The band’s interpretation of Elmore James’ “Shake Your Moneymaker” is the album’s first and only party track, where the boys heat up the amps and let rip, no doubt managing to make the ashtray on the engineer’s consul shake in the process. Green’s “Looking for Someone” is the sort of blues you’ve heard probably a thousand times before, just like the next track, “No Place to Go”, where the band are doing their utmost to sound just like the masters they were obviously trying to emulate.
On “My Baby’s Good to Me” Spencer reinforces his obsession with Elmore James, although in an enjoyable way of course. And now we have perhaps what is the most important song on the album, and that is Peter Green’s “I Loved Another Woman”. Not only is it the most accomplished, composition wise, but also provides the listener with an early glimpse into Green’s development as a composer. Basically what we’re hearing is a prototype of “Black Magic Woman”, the tune that would ultimately change the life of another guitarist, Carlos Santana, whose own version just a couple of years later would catapult it into musical immortality (one hopes that Green received a few healthy royalty payments at the time). This is Green at his best, and most expressive.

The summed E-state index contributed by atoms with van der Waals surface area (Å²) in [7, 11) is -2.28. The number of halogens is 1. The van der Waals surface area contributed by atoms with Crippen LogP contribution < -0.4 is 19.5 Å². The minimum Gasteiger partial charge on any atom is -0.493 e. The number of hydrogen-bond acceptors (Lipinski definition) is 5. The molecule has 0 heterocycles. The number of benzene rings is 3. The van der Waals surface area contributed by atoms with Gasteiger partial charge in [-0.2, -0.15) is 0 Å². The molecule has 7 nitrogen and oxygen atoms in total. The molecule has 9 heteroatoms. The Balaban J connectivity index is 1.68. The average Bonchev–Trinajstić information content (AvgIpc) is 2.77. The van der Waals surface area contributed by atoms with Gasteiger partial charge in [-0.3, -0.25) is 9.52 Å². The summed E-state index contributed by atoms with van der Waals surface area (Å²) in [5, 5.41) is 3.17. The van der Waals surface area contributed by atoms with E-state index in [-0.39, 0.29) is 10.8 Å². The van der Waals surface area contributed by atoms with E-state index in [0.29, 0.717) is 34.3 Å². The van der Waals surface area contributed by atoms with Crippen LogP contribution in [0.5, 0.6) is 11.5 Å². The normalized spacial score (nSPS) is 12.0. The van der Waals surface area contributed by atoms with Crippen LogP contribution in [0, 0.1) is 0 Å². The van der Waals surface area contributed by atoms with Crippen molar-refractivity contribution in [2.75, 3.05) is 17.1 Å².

The album ends with three more blues numbers; Spencer’s “Cold Black Night”, another Elmore James inspired slide-fest, followed by “The World Keep On Turning”, a solo acoustic number sung and played by Green, and rather convincingly I might add. The misogynist “Got to Move” (yet another James song) winds things up, though in swinging fashion, with fine vocals and guitar from Spencer, who might have been repetitive in terms of style, yet was always consistent in his playing.
Fleetwood Mac’s debut (otherwise known as the “dog and dustbin” album) is by no means an essential purchase for your average blues fan. However from a historical viewpoint, it is an indispensable document of the time in which it was made. Admittedly, the LP is not without its flaws. But look at this way: imagine yourself as some teenage boy, living in London in the late 1960’s, bored shitless in school, and bursting with hormones, whose major joy in life was to tune into the BBC and listen to records in his bedroom (at a civilized level of course). If I had have been just such a young person then, I have no doubt that this might have been the sort of album to make me want to pick up a guitar and wish to be in a band of my own. And while it’s doubtful that most teenagers today could listen to this record and feel the same way, what with the Xbox having taken precedence over the stereo, it’s reassuring to know that there are enough people out there, both young and old, who will ensure that such music will never be forgotten. Give me music that is raw and honest, than much of the plastic and synthetic rubbish that pretends itself to be real expression nowadays.